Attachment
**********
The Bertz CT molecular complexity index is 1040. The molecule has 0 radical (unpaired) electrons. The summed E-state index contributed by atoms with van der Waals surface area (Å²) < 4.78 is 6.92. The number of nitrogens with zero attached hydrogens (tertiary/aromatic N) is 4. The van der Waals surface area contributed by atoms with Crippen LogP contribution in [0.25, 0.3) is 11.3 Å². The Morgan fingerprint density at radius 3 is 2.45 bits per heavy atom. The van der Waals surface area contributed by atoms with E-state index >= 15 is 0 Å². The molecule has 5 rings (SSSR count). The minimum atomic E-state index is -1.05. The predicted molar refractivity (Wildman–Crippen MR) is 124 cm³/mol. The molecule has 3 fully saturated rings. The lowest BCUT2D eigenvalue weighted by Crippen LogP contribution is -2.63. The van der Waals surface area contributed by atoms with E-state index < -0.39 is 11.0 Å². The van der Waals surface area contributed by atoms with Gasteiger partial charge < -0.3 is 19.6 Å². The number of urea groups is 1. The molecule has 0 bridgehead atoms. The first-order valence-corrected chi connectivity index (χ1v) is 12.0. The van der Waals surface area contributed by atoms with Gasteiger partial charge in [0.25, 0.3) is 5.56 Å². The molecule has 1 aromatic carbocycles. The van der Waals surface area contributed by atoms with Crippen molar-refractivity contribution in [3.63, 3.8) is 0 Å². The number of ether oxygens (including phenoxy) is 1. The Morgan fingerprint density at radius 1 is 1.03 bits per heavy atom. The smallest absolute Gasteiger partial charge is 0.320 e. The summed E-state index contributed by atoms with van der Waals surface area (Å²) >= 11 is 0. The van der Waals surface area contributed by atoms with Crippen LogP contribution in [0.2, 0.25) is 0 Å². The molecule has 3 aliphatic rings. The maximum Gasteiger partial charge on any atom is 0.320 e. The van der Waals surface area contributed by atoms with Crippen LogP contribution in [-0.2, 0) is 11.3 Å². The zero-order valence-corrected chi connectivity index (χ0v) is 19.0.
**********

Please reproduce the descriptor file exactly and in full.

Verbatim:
The Bertz CT molecular complexity index is 1040. The molecule has 0 radical (unpaired) electrons. The summed E-state index contributed by atoms with van der Waals surface area (Å²) < 4.78 is 6.92. The number of nitrogens with zero attached hydrogens (tertiary/aromatic N) is 4. The van der Waals surface area contributed by atoms with Crippen LogP contribution in [0.25, 0.3) is 11.3 Å². The Morgan fingerprint density at radius 3 is 2.45 bits per heavy atom. The van der Waals surface area contributed by atoms with E-state index >= 15 is 0 Å². The molecule has 5 rings (SSSR count). The minimum atomic E-state index is -1.05. The predicted molar refractivity (Wildman–Crippen MR) is 124 cm³/mol. The molecule has 3 fully saturated rings. The lowest BCUT2D eigenvalue weighted by Crippen LogP contribution is -2.63. The van der Waals surface area contributed by atoms with E-state index < -0.39 is 11.0 Å². The van der Waals surface area contributed by atoms with Gasteiger partial charge < -0.3 is 19.6 Å². The number of urea groups is 1. The molecule has 0 bridgehead atoms. The first-order valence-corrected chi connectivity index (χ1v) is 12.0. The van der Waals surface area contributed by atoms with Gasteiger partial charge in [0.25, 0.3) is 5.56 Å². The molecule has 1 aromatic carbocycles. The van der Waals surface area contributed by atoms with Crippen molar-refractivity contribution in [3.63, 3.8) is 0 Å². The number of ether oxygens (including phenoxy) is 1. The Morgan fingerprint density at radius 1 is 1.03 bits per heavy atom. The smallest absolute Gasteiger partial charge is 0.320 e. The summed E-state index contributed by atoms with van der Waals surface area (Å²) >= 11 is 0. The van der Waals surface area contributed by atoms with Crippen LogP contribution in [0.2, 0.25) is 0 Å². The molecule has 3 aliphatic rings. The maximum Gasteiger partial charge on any atom is 0.320 e. The van der Waals surface area contributed by atoms with Crippen LogP contribution in [-0.2, 0) is 11.3 Å². The zero-order valence-corrected chi connectivity index (χ0v) is 19.0.